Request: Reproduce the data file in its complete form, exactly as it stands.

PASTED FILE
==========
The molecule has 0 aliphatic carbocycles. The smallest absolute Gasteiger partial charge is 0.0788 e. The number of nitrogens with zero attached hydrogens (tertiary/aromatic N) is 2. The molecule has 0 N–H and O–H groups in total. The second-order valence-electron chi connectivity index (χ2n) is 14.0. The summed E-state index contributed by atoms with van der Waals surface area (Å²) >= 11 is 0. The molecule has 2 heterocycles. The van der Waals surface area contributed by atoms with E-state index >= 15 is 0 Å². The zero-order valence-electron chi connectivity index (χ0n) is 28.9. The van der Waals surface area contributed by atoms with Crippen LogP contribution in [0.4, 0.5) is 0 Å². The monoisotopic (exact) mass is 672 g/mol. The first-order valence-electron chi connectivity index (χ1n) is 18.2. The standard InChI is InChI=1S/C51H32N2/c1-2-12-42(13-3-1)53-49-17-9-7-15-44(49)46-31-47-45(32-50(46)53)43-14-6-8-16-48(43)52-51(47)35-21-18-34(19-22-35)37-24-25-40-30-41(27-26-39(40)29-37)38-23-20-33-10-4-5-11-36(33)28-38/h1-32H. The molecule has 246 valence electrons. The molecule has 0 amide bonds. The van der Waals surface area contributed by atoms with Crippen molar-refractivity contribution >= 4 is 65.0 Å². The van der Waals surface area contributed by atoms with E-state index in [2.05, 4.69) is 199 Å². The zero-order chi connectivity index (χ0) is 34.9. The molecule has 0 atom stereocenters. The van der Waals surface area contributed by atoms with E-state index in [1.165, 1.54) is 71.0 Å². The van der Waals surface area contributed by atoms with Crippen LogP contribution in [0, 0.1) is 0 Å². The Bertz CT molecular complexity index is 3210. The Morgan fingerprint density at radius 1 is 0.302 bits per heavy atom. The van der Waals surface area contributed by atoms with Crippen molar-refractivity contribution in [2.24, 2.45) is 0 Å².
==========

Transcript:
The molecule has 0 aliphatic carbocycles. The smallest absolute Gasteiger partial charge is 0.0788 e. The number of nitrogens with zero attached hydrogens (tertiary/aromatic N) is 2. The molecule has 0 N–H and O–H groups in total. The second-order valence-electron chi connectivity index (χ2n) is 14.0. The summed E-state index contributed by atoms with van der Waals surface area (Å²) >= 11 is 0. The molecule has 2 heterocycles. The van der Waals surface area contributed by atoms with E-state index >= 15 is 0 Å². The zero-order valence-electron chi connectivity index (χ0n) is 28.9. The van der Waals surface area contributed by atoms with Crippen LogP contribution in [0.4, 0.5) is 0 Å². The monoisotopic (exact) mass is 672 g/mol. The first-order valence-electron chi connectivity index (χ1n) is 18.2. The standard InChI is InChI=1S/C51H32N2/c1-2-12-42(13-3-1)53-49-17-9-7-15-44(49)46-31-47-45(32-50(46)53)43-14-6-8-16-48(43)52-51(47)35-21-18-34(19-22-35)37-24-25-40-30-41(27-26-39(40)29-37)38-23-20-33-10-4-5-11-36(33)28-38/h1-32H. The molecule has 246 valence electrons. The molecule has 0 amide bonds. The van der Waals surface area contributed by atoms with Crippen molar-refractivity contribution >= 4 is 65.0 Å². The van der Waals surface area contributed by atoms with E-state index in [2.05, 4.69) is 199 Å². The zero-order chi connectivity index (χ0) is 34.9. The molecule has 0 atom stereocenters. The van der Waals surface area contributed by atoms with E-state index in [1.165, 1.54) is 71.0 Å². The van der Waals surface area contributed by atoms with Crippen LogP contribution in [0, 0.1) is 0 Å². The Bertz CT molecular complexity index is 3210. The Morgan fingerprint density at radius 1 is 0.302 bits per heavy atom. The van der Waals surface area contributed by atoms with Crippen molar-refractivity contribution in [2.24, 2.45) is 0 Å².